Sunday, May 11, 2014

Why #WeNeedDiverseBooks

Or, why good storytelling requires good representation:

When the story doesn't contain the "why," the audience looks to the author.

Let me back up.

Writers are often advised to "write what you know." That's good advice, because you can't write believably about what you don't know. However, authors who took this advice to a logical extreme and wrote only about people just like themselves would suffer for it. They wouldn't tell very interesting stories-- or at least, they would have only one interesting story to tell, and it would effectively be a memoir.

Rather, fiction writers write what they know by research. If they want to write a story about a marine biologist, they would research marine biology. They would research what working as a scientist in that field is like, what kind of person goes into that field, what kind of education and training it requires, and so on.

Because even though it's fiction, believability is key. Fiction writers create worlds that are not identical to this one for the entertainment of the reader, but those worlds contain things that exist in our own world-- like people. If the people in the story don't act like people do in the world world, and no reason is given for this, the audience is confused. The story falls flat. It's bad storytelling.

So this is a kind of constraint on the author. When writing fiction it's literally true that an author can write any story he or she wants-- nobody is going to come in and hold a gun to his/her head and demand that he/she not write the story. However though the author is entitled to write whatever story he/she chooses, he/she is not entitled to the audience's reaction. The audience is not required to think highly of the story. The audience is not required to think highly of the author.

As an example, imagine an author who writes a book whose story involves the sole white occupant of a town being lynched by the rest of the town's population, which is black. If a believable explanation for this plot line can't be found in the story, the audience is going to guess that either the story is satire, or the author has some serious issues with black people. Their likelihood to understand the story as satire is a blend of their own knowledge and the author's adeptness at storytelling. Bad satire happens when the audience can't be expected to have the knowledge that will tip them off to its satirical nature, or when the author doesn't wink hard enough in the writing of the story to make it clear. Or both, of course. When the audience doesn't detect satire (it doesn't provide the "why,") then they quite reasonably look to the author's own beliefs for the explanation.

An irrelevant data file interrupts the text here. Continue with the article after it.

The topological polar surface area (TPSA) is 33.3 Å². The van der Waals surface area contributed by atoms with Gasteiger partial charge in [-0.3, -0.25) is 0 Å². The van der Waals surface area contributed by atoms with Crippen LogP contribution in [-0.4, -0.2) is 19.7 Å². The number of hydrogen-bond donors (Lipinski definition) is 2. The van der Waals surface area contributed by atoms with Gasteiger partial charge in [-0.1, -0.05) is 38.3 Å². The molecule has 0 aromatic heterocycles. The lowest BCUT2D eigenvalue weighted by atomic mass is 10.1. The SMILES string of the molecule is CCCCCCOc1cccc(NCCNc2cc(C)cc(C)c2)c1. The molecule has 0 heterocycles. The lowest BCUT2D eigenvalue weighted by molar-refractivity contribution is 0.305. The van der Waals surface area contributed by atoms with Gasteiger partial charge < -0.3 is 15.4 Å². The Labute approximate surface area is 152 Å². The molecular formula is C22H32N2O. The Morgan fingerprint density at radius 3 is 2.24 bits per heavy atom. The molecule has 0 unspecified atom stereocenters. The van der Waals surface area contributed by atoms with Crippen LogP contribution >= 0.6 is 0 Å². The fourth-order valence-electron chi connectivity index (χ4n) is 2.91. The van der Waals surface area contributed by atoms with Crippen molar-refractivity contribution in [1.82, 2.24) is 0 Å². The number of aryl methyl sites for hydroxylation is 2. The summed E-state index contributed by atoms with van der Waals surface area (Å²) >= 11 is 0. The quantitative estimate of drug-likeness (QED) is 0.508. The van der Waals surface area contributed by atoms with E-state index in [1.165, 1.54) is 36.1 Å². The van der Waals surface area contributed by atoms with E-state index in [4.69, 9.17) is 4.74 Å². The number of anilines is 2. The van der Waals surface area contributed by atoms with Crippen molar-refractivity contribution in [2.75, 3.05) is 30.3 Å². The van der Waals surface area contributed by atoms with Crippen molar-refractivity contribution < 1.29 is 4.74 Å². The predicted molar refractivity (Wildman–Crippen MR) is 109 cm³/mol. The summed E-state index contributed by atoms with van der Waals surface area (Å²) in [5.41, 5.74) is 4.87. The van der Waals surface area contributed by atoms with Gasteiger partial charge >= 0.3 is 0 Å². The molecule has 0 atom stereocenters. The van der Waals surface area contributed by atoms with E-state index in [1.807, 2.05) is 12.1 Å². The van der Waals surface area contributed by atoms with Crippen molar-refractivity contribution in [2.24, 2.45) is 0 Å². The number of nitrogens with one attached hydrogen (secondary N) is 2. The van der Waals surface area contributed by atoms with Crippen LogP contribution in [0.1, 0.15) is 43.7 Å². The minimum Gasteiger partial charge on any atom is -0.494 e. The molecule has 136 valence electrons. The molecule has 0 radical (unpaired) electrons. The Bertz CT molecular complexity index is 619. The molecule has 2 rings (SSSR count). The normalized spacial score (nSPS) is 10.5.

Good storytelling involves researching the elements in your story if you don't know very much about them. Bad storytelling involves misrepresenting those elements or leaving them out altogether in a way that isn't believable. An author who wants to tell a story about a world congress, in which multiple leaders from every country gather together to exchange ideas, isn't practicing very good storytelling if his/her story depicts this congress as containing only white men, unless a reason is given for this. Was there some mass extinction of women and people of color? Did the white men totally take over the world, including the government of every country on the planet, and if did that happen? The extraordinary event requires an extraordinary explanation. In fact in this case, it would be such an extraordinary explanation than it might as well be the story. If it isn't, but is treated as a totally unremarkable circumstance by the characters in the story, the audience would rightly look to the author with a "WTF?" expression on its collective face.

These examples are extreme, but that's on purpose-- to illustrate how the content of a story can lead the audience to negative conclusions about the beliefs and prejudices of its authors. The less cut and dry it is, obviously the less justified the audience would be in reaching these conclusions. But the audience is not wrong to see an unbelievable depiction of people in a story and assume that the explanation lies in the author's motives, and they're going to do it regardless.

The first people to notice when certain groups of people are misrepresented in or left out of a story for no discernable reason are, quite naturally, people in those groups. But they're not the only people who do notice or should notice. It might take a white guy a little longer to look at the "world congress" and think "Hey, wait a minute....why is it only people like me?" But he wouldn't be very bright if he never got there. Not very bright, or else like the author in either prejudice or ignorance (or both).

People want to hear stories told about people like them-- yes, of course. However, people also want to hear good, believable stories. If a story makes you stop and wonder why the author portrayed characters in a way that rings false, or leaves them out altogether when it seems like they should be there, that's bad storytelling unless making you wonder these things is the author's point-- and even then, if you can't tell whether it is or not, that's a problem.

That's why diversity matters in storytelling-- not just because people want to hear/see it, and they do, but because it makes the story better. Because the story contains the "why."

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